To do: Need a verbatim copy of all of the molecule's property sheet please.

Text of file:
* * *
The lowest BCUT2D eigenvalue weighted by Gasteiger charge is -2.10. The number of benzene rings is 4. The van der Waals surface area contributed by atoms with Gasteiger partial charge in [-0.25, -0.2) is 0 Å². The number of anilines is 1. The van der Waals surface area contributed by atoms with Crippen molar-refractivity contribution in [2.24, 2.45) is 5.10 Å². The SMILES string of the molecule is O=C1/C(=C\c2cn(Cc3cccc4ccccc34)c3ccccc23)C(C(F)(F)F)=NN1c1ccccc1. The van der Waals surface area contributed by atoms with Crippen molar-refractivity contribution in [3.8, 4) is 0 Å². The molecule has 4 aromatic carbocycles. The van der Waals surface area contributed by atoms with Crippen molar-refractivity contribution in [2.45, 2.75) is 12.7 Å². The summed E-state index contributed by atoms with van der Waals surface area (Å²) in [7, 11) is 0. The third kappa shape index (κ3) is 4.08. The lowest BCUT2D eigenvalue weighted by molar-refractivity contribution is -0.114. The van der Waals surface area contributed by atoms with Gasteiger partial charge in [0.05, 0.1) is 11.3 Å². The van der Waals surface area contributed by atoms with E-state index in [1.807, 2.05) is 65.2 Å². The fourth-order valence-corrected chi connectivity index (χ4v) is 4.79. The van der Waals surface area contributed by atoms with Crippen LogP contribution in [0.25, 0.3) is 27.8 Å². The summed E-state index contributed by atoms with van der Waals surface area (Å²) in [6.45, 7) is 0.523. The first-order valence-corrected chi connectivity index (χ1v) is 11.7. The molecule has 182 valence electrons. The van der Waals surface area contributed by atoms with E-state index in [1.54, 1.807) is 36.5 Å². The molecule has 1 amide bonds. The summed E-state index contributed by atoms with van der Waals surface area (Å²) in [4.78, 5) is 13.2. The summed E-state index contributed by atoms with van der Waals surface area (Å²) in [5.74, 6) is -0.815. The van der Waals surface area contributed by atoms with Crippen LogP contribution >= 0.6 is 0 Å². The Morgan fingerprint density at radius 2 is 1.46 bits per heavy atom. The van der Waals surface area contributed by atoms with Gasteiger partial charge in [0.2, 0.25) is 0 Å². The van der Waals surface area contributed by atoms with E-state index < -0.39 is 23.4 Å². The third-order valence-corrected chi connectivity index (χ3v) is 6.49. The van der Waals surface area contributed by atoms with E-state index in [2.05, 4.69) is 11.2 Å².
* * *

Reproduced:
The lowest BCUT2D eigenvalue weighted by Gasteiger charge is -2.10. The number of benzene rings is 4. The van der Waals surface area contributed by atoms with Gasteiger partial charge in [-0.25, -0.2) is 0 Å². The number of anilines is 1. The van der Waals surface area contributed by atoms with Crippen molar-refractivity contribution in [2.24, 2.45) is 5.10 Å². The SMILES string of the molecule is O=C1/C(=C\c2cn(Cc3cccc4ccccc34)c3ccccc23)C(C(F)(F)F)=NN1c1ccccc1. The van der Waals surface area contributed by atoms with Crippen molar-refractivity contribution in [3.8, 4) is 0 Å². The molecule has 4 aromatic carbocycles. The van der Waals surface area contributed by atoms with Crippen molar-refractivity contribution in [2.45, 2.75) is 12.7 Å². The summed E-state index contributed by atoms with van der Waals surface area (Å²) in [7, 11) is 0. The third kappa shape index (κ3) is 4.08. The lowest BCUT2D eigenvalue weighted by molar-refractivity contribution is -0.114. The van der Waals surface area contributed by atoms with Gasteiger partial charge in [0.05, 0.1) is 11.3 Å². The van der Waals surface area contributed by atoms with E-state index in [1.807, 2.05) is 65.2 Å². The fourth-order valence-corrected chi connectivity index (χ4v) is 4.79. The van der Waals surface area contributed by atoms with Crippen LogP contribution in [0.25, 0.3) is 27.8 Å². The summed E-state index contributed by atoms with van der Waals surface area (Å²) in [6.45, 7) is 0.523. The first-order valence-corrected chi connectivity index (χ1v) is 11.7. The molecule has 182 valence electrons. The van der Waals surface area contributed by atoms with E-state index in [1.54, 1.807) is 36.5 Å². The molecule has 1 amide bonds. The summed E-state index contributed by atoms with van der Waals surface area (Å²) in [4.78, 5) is 13.2. The summed E-state index contributed by atoms with van der Waals surface area (Å²) in [5.74, 6) is -0.815. The van der Waals surface area contributed by atoms with Crippen LogP contribution >= 0.6 is 0 Å². The Morgan fingerprint density at radius 2 is 1.46 bits per heavy atom. The van der Waals surface area contributed by atoms with Gasteiger partial charge in [0.2, 0.25) is 0 Å². The van der Waals surface area contributed by atoms with E-state index < -0.39 is 23.4 Å². The third-order valence-corrected chi connectivity index (χ3v) is 6.49. The van der Waals surface area contributed by atoms with E-state index in [2.05, 4.69) is 11.2 Å².